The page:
There is a new American proposal on the table, and it's called proximity talks. While this isn't new for diplomacy, it is new for the Middle East conflict, where Israeli and Palestinian officials have long considered face-to-face dialogue to be a key ingredient in the recipe for making peace.
The idea of proximity talks, which has been used in conflict resolution work from Cyprus to Northern Ireland, is that when the waring parties are so far apart, it sometimes works best to have them nearby but not in the same room, and to have an intermediary shuttling between them until he or she forges an agreement.
That is the role that veteran US peace negotiator George Mitchell is now poised to take on, in an offer which the sides have been mulling over since his last visit here – the 13th since he was assigned the difficult job of brokering Middle East peace on behalf of the Obama administration. The Israeli government has accepted the formula, while the Palestinian Authority (PA) says it still seeking clarifications on various details from the US before it gives its reply.
"The Palestinian side has not set any conditions in particular," PA President Mahmoud Abbas told reporters in Japan on Tuesday. Speaking at a seminar, he said his government was open to the US proposal but was waiting to hear more details from Washington, Reuters reported.
Many pundits here have been quick to wonder if this isn't a step backward. Israeli and Palestinian leaders met secretly in a villa outside of the Norwegian capital in order to reach the breakthrough Oslo Accords in 1993, or more specifically, a Declaration of Principles. Israel in particular has frowned on remote talks and on the over-involvement of outside parties, saying that the conflict must essentially be solved in bilateral talks. Palestinians, on the other hand, have wanted more intense US or European involvement for some time. And with the parties seemingly not moving anywhere fast on their own, it has become apparent to most that without an outside push – and a consistent one - progress is unlikely.
Why proximity talks now?
Uri Savir, the former director-general of Israel's foreign ministry and one of the early architects of the Oslo peace process, says that the US offer for proximity talks may be the best, most realistic option on the table given current circumstances.
"I am cautiously optimistic that something can be accomplished in proximity talks," says Ambassador Savir, now of the Peres Center for Peace and author of The Process: 1100 Days that Changed the Middle East.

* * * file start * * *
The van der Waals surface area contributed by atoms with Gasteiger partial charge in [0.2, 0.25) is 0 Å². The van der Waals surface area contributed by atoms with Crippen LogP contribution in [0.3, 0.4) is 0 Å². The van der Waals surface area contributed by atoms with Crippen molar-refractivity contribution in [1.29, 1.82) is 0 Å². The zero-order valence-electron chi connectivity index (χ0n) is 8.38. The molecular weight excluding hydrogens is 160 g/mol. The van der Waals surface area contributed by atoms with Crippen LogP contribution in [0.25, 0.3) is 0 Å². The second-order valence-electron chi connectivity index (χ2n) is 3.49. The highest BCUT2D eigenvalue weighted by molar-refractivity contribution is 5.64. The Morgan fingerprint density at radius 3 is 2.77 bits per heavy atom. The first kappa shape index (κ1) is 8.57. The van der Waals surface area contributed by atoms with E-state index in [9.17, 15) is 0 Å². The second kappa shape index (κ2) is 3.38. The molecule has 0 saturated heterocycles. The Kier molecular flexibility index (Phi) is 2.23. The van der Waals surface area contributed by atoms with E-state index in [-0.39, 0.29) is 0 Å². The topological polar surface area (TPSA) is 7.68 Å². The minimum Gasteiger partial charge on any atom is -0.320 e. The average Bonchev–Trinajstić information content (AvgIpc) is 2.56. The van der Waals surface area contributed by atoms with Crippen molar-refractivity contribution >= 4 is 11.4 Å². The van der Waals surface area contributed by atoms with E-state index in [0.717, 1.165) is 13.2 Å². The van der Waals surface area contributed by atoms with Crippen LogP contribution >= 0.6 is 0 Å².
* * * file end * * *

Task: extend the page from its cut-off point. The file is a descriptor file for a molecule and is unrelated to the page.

"It's the best possible outlet given the enormous mistrust between the two sides. Since the early days of the process, I was for bilateral, direct negotiations, but I don't believe that would lead anywhere right now," Savir says. "The Palestinians would like to see the Americans playing a role, not as a kind of postman running from one room to another, but to play mediator. I think the Americans should go for proximity talks, but with the intention of trying to bridge between the two sides and their demands."
Even though the Israelis and Palestinians made their 1993 breakthrough with the help of resources far from Washington – from a Norwegian mediator to a couple of Israeli and Palestinian academics – the Clinton administration later came to play a key role. But much of that was based on the personal charisma and power of actors no longer on the scene. "It was based in the past on trust and on chemistry, and all of these elements don't exist today," Savir notes.
The Palestinian perspective
Saeb Erekat, the chief Palestinian negotiator, says that there are clear reasons why the two sides have not been able to agree to bilateral talks, and foremost among these is Israel's refusal to agree to a complete halt in settlement construction. Israeli Prime Minister decreed a 10-month freeze in all new settlement construction in November. But Palestinian officials say the freeze is unacceptable because it doesn’t include East Jerusalem. Israel annexed East Jerusalem – which was in Jordanian territory until 1967 - and considers it part of the sovereign Israeli capital, a stance not recognized by the international community.
"We understand this as exploratory talks, not bilateral negotiations. If they want to resume negotiations, they know they have to agree to a full settlement freeze," says Dr. Erekat. "Before we agree to proximity talks, we need more. We need a timeline, terms of reference and an outline of objectives from the US." He declined to elaborate on any of these terms.
Although it feels like watching proverbial grass grow, observers do expect some movement in the coming weeks. In particular, says Palestinian journalist Khalil Shaheen of the al-Ayyam newspaper, there appears to be an increased motivation on the part of Abbas to take action.
"Abbas needs to claim that he's doing something until he reaches the next Palestinian elections," says Shaheen. Though elections haven't been declared yet, this seems to be a goalpost for all Palestinian decision-making. But that goal-post can't be marked until there is a Fatah-Hamas reconciliation deal.
"The Israeli government, too, needs such a process, even if we don't believe it will lead anywhere, because this rightist government can't meet Palestinian needs," adds Shaheen. "I don't think Abbas is optimistic about these proximity talks, but he believes that any vacuum he leaves will allow violence to come in, and he prefers to keep the situation as it is. Even if there is no peace settlement, at least the Palestinians will not suffer more losses through another intifada. This is the assumption of President Abbas: the negotiations are something you engage in to gain fruits outside of the negotiating room."